As far as response timing, occasionally, there has been weird, lagging Airbnb stuff where I got a request alert at 3am and in the morning when I answered the request, I saw that the guest had actually sent the request at 9pm my time the previous night.

Having filled out their profile info doesn’t tell me whether they are ‘night owls’ or not, the same as for the reviews.

From our experience we have about 20% of guests who either have a phone number that is not from the same country where they live or don’t even match the address from their profile when we check their IDs - even though (after verifying) they are the ones who made the reservations and are indeed the same person.

Any platform’s ‘identification process’ is not watertight, especially when people move and simply don’t keep up with updating all their online accounts. And this is not an exception to the rule, it happens quite often in our experience.

I do quite a lot of international bookings. Very often the guest’s phone number doesn’t tie up with the country they are registered in, and also it seems many of them do not read AirBnB messages, perhaps 1 in 10 arrives and is ringing me ‘Hi, how do I get in?’ when I’ve sent multiple messages explaining this, including an automatic one on the morning of arrival

Yes, there’s really no foolproof way of ascertaining where a guest is coming from or lives and therefore knowing what time zone they are in. There are only clues which might be correct. Often my guests will mention where they are in a message, like “Looking forward to some warm beach time and escaping the cold Washington state weather.”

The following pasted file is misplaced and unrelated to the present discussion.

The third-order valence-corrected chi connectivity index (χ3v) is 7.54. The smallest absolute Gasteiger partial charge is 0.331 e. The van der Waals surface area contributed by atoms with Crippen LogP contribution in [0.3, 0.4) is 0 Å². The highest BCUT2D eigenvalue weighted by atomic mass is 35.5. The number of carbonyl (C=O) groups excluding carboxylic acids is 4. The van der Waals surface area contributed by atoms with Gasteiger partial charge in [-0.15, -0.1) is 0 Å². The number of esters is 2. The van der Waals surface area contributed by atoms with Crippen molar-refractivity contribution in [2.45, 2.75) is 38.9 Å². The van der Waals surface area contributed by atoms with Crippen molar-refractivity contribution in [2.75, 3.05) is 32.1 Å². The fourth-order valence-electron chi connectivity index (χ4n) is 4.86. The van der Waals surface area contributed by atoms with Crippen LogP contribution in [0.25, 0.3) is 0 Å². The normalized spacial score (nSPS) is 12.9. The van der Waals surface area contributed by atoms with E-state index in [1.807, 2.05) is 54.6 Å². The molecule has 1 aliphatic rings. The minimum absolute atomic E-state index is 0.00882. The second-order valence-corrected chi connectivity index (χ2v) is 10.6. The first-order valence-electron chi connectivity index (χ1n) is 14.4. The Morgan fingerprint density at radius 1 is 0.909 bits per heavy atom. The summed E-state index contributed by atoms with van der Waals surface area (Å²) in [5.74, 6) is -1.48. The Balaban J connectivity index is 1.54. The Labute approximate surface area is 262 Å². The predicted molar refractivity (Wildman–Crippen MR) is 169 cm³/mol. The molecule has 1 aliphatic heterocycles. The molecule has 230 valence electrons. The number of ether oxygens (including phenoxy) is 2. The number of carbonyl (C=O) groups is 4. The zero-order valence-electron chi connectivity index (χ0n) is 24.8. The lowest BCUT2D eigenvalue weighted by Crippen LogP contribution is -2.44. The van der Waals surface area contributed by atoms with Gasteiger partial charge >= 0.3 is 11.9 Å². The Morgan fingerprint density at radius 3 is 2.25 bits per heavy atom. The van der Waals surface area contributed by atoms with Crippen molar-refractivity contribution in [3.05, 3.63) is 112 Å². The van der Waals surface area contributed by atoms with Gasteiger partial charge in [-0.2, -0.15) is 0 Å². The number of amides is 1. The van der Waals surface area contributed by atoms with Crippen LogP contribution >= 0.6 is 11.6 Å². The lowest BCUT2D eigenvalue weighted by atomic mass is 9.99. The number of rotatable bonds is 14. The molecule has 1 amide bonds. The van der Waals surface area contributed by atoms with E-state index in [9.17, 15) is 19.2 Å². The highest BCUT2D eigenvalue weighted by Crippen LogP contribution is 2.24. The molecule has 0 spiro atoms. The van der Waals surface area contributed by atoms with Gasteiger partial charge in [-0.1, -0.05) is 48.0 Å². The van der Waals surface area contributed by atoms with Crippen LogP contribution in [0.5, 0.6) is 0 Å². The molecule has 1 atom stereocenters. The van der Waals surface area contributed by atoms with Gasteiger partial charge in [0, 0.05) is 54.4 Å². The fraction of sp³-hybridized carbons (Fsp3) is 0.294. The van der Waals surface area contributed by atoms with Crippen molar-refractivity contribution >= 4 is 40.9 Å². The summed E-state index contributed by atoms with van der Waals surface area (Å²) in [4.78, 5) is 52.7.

And after trying to reach a guest who had an incorrect number listed (she had just neglected to change her Airbnb info when she moved to a different state) I try to remember to ask upcoming guests to check their phone number on Airbnb and make sure it’s current.
But lots of people may have a current, valid phone number, but be contacting you from elsewhere. Various phone plans and whatsapp now mean we can call and receive messages and calls no matter where in the world we may be at any given time. Not like the old landline days.

PS I like your forum handle.

One solution:
Only use RTB.
Message the guest after they request with whatever questions you have.
If they don’t reply within x time, decline the res. Tell airbnb the guest is non responsive.
Don’t worry about your stats. I do this all the time and I always get superhost.

When I decline I write.
“Sorry we didn’t hear back. If you still want this, read all the above messages and let us know you agree. Then submit your request again.”

It’s a hassle, but we avoid guests that don’t read airbnb messages. Which I think is worth it to prevent problems. If we decline non savvy airbnb users, we likely get booked anyway by guests that are experienced on the system.

Only a very savvy guest who reads this thread would know to sign up on airbnb, cancel CC, request unit, tie up hosts listing for 24 hours.